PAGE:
Chatbots pose threat to voters with AI-generated misinformation – Report


AS many countries hold national elections this year, a new study has revealed the risks posed by the rise of artificial intelligence chatbots in disseminating false, misleading or harmful information to voters.

The study which was published by The AI Democracy Projects on February 27, 2024, brought together more than 40 experts, including US state and local election officials, journalists and AI experts.

The experts built a software portal to query the five major AI large language models: Open AI’s GPT-4, Alphabet Inc.’s Gemini, Anthropic’s Claude, Meta Platforms Inc.’s Llama 2 and Mistral AI’s Mixtral.

They developed questions that voters might ask around election-related topics and rated 130 responses for bias, inaccuracy, incompleteness and harm.

The report reveals that chatbots such as GPT-4 and Google’s Gemini, trained on vast amounts of text from the internet, are prone to providing inaccurate and harmful responses when it comes to election-related information. These chatbots may suggest non-existent polling places or invent illogical answers based on outdated information.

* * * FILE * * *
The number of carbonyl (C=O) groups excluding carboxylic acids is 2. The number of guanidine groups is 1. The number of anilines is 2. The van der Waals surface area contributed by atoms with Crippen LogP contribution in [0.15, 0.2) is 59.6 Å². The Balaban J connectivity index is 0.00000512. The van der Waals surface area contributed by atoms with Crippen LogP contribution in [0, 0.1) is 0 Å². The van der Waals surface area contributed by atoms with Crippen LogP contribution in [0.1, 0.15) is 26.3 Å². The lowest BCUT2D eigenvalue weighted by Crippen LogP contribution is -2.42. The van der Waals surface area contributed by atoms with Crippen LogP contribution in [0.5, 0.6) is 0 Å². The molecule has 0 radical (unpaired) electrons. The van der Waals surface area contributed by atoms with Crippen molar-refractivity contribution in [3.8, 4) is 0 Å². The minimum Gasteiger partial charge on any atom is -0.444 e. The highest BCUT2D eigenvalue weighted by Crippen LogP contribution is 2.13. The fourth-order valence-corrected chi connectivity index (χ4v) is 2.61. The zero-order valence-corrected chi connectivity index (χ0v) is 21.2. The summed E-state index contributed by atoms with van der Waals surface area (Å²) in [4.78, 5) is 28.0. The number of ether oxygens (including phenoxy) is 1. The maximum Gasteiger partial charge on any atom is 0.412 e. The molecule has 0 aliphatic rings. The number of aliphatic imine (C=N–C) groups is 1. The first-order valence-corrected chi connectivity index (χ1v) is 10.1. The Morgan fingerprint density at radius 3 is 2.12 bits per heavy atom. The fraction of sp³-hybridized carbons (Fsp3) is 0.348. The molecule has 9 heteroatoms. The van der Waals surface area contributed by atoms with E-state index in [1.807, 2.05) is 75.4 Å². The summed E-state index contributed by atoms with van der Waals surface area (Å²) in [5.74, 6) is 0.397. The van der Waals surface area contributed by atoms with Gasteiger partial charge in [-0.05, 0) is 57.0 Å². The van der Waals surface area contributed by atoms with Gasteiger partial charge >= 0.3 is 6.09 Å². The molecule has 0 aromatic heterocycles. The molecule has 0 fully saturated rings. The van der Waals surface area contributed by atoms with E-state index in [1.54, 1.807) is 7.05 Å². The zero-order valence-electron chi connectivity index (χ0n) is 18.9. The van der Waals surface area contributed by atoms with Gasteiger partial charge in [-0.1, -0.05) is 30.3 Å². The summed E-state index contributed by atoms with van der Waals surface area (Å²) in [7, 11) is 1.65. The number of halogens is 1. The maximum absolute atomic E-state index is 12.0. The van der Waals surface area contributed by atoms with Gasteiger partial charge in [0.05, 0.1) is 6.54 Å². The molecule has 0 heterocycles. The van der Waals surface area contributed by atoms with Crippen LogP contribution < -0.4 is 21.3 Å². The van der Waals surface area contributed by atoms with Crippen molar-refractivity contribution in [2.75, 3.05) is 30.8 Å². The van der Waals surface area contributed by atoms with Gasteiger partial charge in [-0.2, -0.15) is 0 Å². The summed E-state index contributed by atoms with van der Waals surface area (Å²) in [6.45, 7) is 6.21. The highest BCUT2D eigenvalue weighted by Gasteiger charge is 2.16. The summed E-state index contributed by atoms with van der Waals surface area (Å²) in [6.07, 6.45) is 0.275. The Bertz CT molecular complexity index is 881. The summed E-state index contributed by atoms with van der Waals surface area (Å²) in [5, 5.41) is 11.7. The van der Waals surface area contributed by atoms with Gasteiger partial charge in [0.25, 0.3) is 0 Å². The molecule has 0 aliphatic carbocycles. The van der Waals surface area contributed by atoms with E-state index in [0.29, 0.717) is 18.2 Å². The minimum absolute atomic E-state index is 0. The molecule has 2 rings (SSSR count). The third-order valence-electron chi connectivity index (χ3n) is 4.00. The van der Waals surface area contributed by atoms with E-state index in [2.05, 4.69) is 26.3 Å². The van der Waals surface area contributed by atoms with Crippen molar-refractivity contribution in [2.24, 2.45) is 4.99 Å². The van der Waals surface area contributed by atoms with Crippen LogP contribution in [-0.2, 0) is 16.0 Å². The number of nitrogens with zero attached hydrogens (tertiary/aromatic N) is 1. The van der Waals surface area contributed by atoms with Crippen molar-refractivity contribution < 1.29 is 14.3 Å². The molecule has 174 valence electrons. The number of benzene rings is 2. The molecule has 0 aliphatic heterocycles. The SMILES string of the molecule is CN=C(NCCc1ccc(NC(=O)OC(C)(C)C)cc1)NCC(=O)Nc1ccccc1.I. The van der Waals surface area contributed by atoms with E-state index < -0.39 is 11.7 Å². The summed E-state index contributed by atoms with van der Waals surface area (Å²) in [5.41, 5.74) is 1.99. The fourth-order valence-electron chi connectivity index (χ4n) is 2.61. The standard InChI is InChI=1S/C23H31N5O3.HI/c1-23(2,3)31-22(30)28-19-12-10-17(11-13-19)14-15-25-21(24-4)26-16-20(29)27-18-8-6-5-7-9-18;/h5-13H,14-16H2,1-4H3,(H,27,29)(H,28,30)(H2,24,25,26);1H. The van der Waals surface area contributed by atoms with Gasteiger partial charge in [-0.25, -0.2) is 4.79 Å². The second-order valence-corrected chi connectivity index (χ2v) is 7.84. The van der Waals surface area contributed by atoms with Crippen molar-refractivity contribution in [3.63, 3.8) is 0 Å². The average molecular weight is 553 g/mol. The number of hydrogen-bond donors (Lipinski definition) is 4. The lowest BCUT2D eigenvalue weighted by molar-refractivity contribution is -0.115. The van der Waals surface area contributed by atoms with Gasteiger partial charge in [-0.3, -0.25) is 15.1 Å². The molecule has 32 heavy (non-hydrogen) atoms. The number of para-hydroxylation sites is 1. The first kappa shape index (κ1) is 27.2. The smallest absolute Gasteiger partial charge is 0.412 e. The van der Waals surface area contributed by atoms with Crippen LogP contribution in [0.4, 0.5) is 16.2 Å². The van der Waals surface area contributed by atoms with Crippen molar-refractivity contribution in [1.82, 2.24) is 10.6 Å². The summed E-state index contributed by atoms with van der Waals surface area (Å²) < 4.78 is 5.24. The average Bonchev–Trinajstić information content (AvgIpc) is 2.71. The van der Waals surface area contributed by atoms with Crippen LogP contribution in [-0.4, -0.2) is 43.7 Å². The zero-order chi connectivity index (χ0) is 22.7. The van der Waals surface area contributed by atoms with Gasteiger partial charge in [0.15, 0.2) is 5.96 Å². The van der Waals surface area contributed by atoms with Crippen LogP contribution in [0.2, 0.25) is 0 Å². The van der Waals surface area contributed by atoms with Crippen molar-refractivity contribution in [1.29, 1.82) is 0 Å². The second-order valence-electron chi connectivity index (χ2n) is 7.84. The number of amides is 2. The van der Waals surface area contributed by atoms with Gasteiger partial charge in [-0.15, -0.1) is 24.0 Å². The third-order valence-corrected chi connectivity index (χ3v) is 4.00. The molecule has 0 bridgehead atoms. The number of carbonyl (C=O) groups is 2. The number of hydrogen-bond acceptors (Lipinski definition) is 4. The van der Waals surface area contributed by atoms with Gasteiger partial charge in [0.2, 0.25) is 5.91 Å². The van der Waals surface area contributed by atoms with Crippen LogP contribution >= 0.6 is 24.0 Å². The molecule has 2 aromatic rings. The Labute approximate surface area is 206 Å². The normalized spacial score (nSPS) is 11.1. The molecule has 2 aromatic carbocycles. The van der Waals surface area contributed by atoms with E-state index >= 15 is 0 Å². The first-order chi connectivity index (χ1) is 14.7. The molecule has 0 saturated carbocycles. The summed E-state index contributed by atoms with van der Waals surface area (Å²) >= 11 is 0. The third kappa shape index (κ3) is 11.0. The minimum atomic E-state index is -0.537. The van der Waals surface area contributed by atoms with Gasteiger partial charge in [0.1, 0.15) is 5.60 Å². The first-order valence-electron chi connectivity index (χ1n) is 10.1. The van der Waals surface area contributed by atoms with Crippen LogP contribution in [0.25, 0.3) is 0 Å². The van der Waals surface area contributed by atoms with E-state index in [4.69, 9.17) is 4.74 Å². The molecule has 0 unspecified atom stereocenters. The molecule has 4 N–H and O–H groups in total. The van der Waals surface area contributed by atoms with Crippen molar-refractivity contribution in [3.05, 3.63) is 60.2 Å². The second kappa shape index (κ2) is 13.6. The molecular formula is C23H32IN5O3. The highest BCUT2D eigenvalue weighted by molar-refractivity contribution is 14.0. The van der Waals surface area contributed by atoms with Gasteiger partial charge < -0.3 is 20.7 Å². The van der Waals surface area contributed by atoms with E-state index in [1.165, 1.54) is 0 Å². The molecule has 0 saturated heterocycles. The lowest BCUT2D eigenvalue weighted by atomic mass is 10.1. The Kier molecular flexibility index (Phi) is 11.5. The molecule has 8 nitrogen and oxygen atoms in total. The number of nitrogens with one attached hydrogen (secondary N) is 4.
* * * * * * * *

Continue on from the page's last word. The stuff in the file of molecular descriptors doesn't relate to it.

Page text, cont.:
The report highlights several key findings from the workshop where the chatbots were tested. More than half of the chatbots’ responses were rated as inaccurate, and 40% were categorized as harmful.

The chatbots perpetuated outdated and inaccurate information that could limit voting rights, such as incorrectly stating that there is no voting precinct in a particular ZIP code.

In some instances, the chatbots appeared to draw from outdated or inaccurate sources, raising concerns about their ability to amplify longstanding threats to democracy.

For example, four out of the five chatbots tested wrongly asserted that voters in Nevada would be blocked from registering to vote weeks before Election Day, despite same-day voter registration being allowed in the state since 2019.

The report also draws attention to the lack of regulation surrounding AI in politics in the United States. While major technology companies have signed a voluntary pact to adopt precautions against AI-generated misinformation, the report raises questions about their compliance with these pledges.

The findings suggest that chatbots are not yet equipped to provide reliable and accurate information about elections, emphasizing the need for further scrutiny and regulation.

Nurudeen Akewushola is a fact-checker with FactCheckHub. He has authored several fact checks which have contributed to the fight against information disorder. You can reach him via [email protected] and @NurudeenAkewus1 via Twitter.


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